Nine members of the Royal Family are to take part in British Tourism Day next month to help the struggling industry.
The Queen will host a reception at Buckingham Palace
The Queen and the Duke of Edinburgh, as well as the other senior Royals, will visit regions throughout Britain to publicise attractions
and beauty spots.
It will be the first time so many members of the Royal Family have got involved in such a themed day to support an aspect of British life.
Among the attractions they will visit are a theme park, miniature railway, farm, hotel, caravan park, theatre, museums, tea rooms, and several places of natural beauty.
A Buckingham Palace spokeswoman said: "This underlines the importance of tourism to the national economy.
"The wide variety of venues being visited shows how much the UK has to offer tourists both from home and abroad."
The royal tourism day, on 10 June, will feature visits by the Queen and the Duke of Edinburgh to Legoland in Windsor, and the British
and London visitor centres.
The Queen will also visit the Museum in Docklands, while the Duke visits the capital's Design Museum and the Museum of London.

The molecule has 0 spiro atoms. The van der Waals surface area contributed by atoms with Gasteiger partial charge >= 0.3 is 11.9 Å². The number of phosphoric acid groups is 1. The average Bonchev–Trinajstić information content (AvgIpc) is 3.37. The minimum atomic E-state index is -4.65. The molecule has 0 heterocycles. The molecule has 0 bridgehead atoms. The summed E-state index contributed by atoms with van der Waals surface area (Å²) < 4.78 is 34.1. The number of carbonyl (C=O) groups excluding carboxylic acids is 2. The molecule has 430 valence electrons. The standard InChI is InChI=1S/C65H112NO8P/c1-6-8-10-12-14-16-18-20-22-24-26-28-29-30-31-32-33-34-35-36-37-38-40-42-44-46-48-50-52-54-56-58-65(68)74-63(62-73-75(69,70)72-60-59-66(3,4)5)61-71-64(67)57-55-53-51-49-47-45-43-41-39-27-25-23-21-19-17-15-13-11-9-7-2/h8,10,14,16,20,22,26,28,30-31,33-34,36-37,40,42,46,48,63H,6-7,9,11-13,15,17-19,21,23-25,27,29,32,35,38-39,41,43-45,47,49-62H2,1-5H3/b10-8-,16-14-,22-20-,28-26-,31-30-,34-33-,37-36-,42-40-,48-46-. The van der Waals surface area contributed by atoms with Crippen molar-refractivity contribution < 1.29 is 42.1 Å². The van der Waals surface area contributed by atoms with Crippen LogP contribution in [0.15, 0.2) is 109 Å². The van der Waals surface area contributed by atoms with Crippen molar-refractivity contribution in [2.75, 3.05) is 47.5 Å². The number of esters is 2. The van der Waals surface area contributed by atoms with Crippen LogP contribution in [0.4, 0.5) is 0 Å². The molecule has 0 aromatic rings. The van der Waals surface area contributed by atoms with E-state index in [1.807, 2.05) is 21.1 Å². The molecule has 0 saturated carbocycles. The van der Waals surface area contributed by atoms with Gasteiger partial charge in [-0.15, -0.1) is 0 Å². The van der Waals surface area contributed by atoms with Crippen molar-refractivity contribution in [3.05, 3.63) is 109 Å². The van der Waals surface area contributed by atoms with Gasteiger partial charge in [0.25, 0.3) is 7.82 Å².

The Prince of Wales will travel to Edinburgh where he will visit several tourist attractions including Gladstone's Land and the Scotch Whisky Heritage Centre.
He will also go to Linlithgow Palace in West Lothian.
In the evening, the Queen will host a reception at Buckingham Palace for representatives of those working in the tourism industry in England, Wales, and Northern Ireland, while the Prince of Wales will host a similar reception in Scotland.
Among the places to be visited by the Princess Royal are Druisillas Zoo Park and a National Trust property in Alfriston, Sussex, and the Royal Navy Submarine Museum and Museum of Naval Firepower in Gosport, Hampshire.
Legoland in Windsor will receive a royal visit
The Duke of York will go to the Lake District where he will take in the Rheged Centre at Penrith, the Theatre by the Lake at Keswick, as well as a youth hostel and a pub in the village of Ambleside.
The British tourism industry has been badly hit by the 11 September terrorist attacks in America, the foot-and-mouth outbreak in the UK, and the Iraq war.
It is thought these factors alone have cost the industry an estimated £3bn in lost revenues.
And the recent Sars epidemic has also reduced the number of visitors from south east Asia.
Tourism is one of the largest industries in the UK, being worth about £76bn in 2002, and contributing 4.5% of the national Gross Domestic Product (GDP).
Last year, there were just under 24 million overseas visitors to the UK, who spent 11.9bn.
It is estimated that there are just over two million jobs in the UK which are tourism-related, representing 7% of total employment.